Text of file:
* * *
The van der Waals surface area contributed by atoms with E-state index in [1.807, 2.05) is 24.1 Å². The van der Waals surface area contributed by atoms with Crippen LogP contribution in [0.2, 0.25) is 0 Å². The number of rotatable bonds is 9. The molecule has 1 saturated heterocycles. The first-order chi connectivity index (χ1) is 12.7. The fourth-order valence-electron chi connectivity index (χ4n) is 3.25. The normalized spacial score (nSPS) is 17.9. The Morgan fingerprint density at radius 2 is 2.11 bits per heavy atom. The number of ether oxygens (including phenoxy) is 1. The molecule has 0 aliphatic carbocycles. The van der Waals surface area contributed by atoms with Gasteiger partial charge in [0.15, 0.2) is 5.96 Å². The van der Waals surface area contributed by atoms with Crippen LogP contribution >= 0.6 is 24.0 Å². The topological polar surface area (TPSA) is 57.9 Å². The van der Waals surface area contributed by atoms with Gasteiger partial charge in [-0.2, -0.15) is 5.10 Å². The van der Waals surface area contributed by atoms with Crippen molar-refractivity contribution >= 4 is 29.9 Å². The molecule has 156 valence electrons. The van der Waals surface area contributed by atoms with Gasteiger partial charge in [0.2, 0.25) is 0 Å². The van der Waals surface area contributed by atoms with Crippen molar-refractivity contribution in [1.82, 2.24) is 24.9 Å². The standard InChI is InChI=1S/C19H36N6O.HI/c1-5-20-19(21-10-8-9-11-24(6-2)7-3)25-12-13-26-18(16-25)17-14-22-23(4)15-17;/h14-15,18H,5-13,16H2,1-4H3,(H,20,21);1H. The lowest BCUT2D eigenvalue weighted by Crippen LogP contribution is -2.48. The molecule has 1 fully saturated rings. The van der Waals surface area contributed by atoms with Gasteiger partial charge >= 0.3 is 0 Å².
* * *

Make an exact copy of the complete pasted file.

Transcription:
The van der Waals surface area contributed by atoms with E-state index in [1.807, 2.05) is 24.1 Å². The van der Waals surface area contributed by atoms with Crippen LogP contribution in [0.2, 0.25) is 0 Å². The number of rotatable bonds is 9. The molecule has 1 saturated heterocycles. The first-order chi connectivity index (χ1) is 12.7. The fourth-order valence-electron chi connectivity index (χ4n) is 3.25. The normalized spacial score (nSPS) is 17.9. The Morgan fingerprint density at radius 2 is 2.11 bits per heavy atom. The number of ether oxygens (including phenoxy) is 1. The molecule has 0 aliphatic carbocycles. The van der Waals surface area contributed by atoms with Gasteiger partial charge in [0.15, 0.2) is 5.96 Å². The van der Waals surface area contributed by atoms with Crippen LogP contribution >= 0.6 is 24.0 Å². The topological polar surface area (TPSA) is 57.9 Å². The van der Waals surface area contributed by atoms with Gasteiger partial charge in [-0.2, -0.15) is 5.10 Å². The van der Waals surface area contributed by atoms with Crippen molar-refractivity contribution >= 4 is 29.9 Å². The molecule has 156 valence electrons. The van der Waals surface area contributed by atoms with Gasteiger partial charge in [0.2, 0.25) is 0 Å². The van der Waals surface area contributed by atoms with Crippen molar-refractivity contribution in [1.82, 2.24) is 24.9 Å². The standard InChI is InChI=1S/C19H36N6O.HI/c1-5-20-19(21-10-8-9-11-24(6-2)7-3)25-12-13-26-18(16-25)17-14-22-23(4)15-17;/h14-15,18H,5-13,16H2,1-4H3,(H,20,21);1H. The lowest BCUT2D eigenvalue weighted by Crippen LogP contribution is -2.48. The molecule has 1 fully saturated rings. The van der Waals surface area contributed by atoms with Gasteiger partial charge >= 0.3 is 0 Å².